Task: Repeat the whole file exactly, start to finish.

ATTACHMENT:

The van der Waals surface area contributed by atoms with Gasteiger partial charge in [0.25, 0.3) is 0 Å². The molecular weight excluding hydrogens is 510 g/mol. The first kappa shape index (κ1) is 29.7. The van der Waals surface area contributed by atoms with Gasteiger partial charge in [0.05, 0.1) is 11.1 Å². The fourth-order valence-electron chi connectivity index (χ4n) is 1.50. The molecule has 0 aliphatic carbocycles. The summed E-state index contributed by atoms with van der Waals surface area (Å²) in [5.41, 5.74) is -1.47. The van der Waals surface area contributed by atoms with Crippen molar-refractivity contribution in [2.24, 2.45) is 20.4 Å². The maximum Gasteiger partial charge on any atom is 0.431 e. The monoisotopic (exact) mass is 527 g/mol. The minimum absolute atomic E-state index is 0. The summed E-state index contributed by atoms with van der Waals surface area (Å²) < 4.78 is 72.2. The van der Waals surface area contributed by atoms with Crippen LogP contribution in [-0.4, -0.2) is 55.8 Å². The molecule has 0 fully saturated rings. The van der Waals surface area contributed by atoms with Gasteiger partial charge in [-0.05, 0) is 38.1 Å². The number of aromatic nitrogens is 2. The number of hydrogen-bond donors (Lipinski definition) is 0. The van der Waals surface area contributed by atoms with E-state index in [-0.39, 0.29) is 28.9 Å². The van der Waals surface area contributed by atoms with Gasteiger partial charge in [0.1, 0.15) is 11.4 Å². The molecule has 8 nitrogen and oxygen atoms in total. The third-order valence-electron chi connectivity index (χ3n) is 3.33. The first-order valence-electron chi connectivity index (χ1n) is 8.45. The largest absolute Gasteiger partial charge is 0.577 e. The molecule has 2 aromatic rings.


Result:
The van der Waals surface area contributed by atoms with Gasteiger partial charge in [0.25, 0.3) is 0 Å². The molecular weight excluding hydrogens is 510 g/mol. The first kappa shape index (κ1) is 29.7. The van der Waals surface area contributed by atoms with Gasteiger partial charge in [0.05, 0.1) is 11.1 Å². The fourth-order valence-electron chi connectivity index (χ4n) is 1.50. The molecule has 0 aliphatic carbocycles. The summed E-state index contributed by atoms with van der Waals surface area (Å²) in [5.41, 5.74) is -1.47. The van der Waals surface area contributed by atoms with Crippen molar-refractivity contribution in [2.24, 2.45) is 20.4 Å². The maximum Gasteiger partial charge on any atom is 0.431 e. The monoisotopic (exact) mass is 527 g/mol. The minimum absolute atomic E-state index is 0. The summed E-state index contributed by atoms with van der Waals surface area (Å²) < 4.78 is 72.2. The van der Waals surface area contributed by atoms with Crippen LogP contribution in [-0.4, -0.2) is 55.8 Å². The molecule has 0 fully saturated rings. The van der Waals surface area contributed by atoms with Gasteiger partial charge in [-0.05, 0) is 38.1 Å². The number of aromatic nitrogens is 2. The number of hydrogen-bond donors (Lipinski definition) is 0. The van der Waals surface area contributed by atoms with E-state index in [-0.39, 0.29) is 28.9 Å². The van der Waals surface area contributed by atoms with Gasteiger partial charge in [0.1, 0.15) is 11.4 Å². The molecule has 8 nitrogen and oxygen atoms in total. The third-order valence-electron chi connectivity index (χ3n) is 3.33. The first-order valence-electron chi connectivity index (χ1n) is 8.45. The largest absolute Gasteiger partial charge is 0.577 e. The molecule has 2 aromatic rings.